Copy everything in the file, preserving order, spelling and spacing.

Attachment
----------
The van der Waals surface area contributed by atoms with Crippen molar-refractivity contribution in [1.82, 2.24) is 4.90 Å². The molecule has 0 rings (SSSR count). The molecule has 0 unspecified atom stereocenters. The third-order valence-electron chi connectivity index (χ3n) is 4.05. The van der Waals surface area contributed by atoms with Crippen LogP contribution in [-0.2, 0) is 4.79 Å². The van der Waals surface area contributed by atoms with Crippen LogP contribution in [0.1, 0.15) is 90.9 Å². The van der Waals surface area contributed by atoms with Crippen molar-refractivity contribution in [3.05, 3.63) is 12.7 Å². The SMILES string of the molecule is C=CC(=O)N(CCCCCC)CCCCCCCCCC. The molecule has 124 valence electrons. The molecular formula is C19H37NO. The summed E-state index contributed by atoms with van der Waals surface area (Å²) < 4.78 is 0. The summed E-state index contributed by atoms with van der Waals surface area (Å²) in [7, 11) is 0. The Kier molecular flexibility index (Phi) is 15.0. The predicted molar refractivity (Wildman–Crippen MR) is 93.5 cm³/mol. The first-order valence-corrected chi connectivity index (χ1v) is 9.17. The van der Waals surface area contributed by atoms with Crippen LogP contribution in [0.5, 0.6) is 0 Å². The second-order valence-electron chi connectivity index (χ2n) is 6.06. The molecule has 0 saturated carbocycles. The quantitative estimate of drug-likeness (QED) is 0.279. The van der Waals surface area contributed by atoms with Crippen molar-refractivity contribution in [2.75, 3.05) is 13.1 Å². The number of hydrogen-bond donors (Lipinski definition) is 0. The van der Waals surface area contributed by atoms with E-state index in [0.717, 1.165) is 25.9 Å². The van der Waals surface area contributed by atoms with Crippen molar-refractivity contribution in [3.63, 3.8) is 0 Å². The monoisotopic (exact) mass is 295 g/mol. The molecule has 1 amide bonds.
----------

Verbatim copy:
The van der Waals surface area contributed by atoms with Crippen molar-refractivity contribution in [1.82, 2.24) is 4.90 Å². The molecule has 0 rings (SSSR count). The molecule has 0 unspecified atom stereocenters. The third-order valence-electron chi connectivity index (χ3n) is 4.05. The van der Waals surface area contributed by atoms with Crippen LogP contribution in [-0.2, 0) is 4.79 Å². The van der Waals surface area contributed by atoms with Crippen LogP contribution in [0.1, 0.15) is 90.9 Å². The van der Waals surface area contributed by atoms with Crippen molar-refractivity contribution in [3.05, 3.63) is 12.7 Å². The SMILES string of the molecule is C=CC(=O)N(CCCCCC)CCCCCCCCCC. The molecule has 124 valence electrons. The molecular formula is C19H37NO. The summed E-state index contributed by atoms with van der Waals surface area (Å²) < 4.78 is 0. The summed E-state index contributed by atoms with van der Waals surface area (Å²) in [7, 11) is 0. The Kier molecular flexibility index (Phi) is 15.0. The predicted molar refractivity (Wildman–Crippen MR) is 93.5 cm³/mol. The first-order valence-corrected chi connectivity index (χ1v) is 9.17. The van der Waals surface area contributed by atoms with Crippen LogP contribution in [0.5, 0.6) is 0 Å². The second-order valence-electron chi connectivity index (χ2n) is 6.06. The molecule has 0 saturated carbocycles. The quantitative estimate of drug-likeness (QED) is 0.279. The van der Waals surface area contributed by atoms with Crippen molar-refractivity contribution in [2.75, 3.05) is 13.1 Å². The number of hydrogen-bond donors (Lipinski definition) is 0. The van der Waals surface area contributed by atoms with E-state index in [0.717, 1.165) is 25.9 Å². The van der Waals surface area contributed by atoms with Crippen molar-refractivity contribution in [3.63, 3.8) is 0 Å². The monoisotopic (exact) mass is 295 g/mol. The molecule has 1 amide bonds.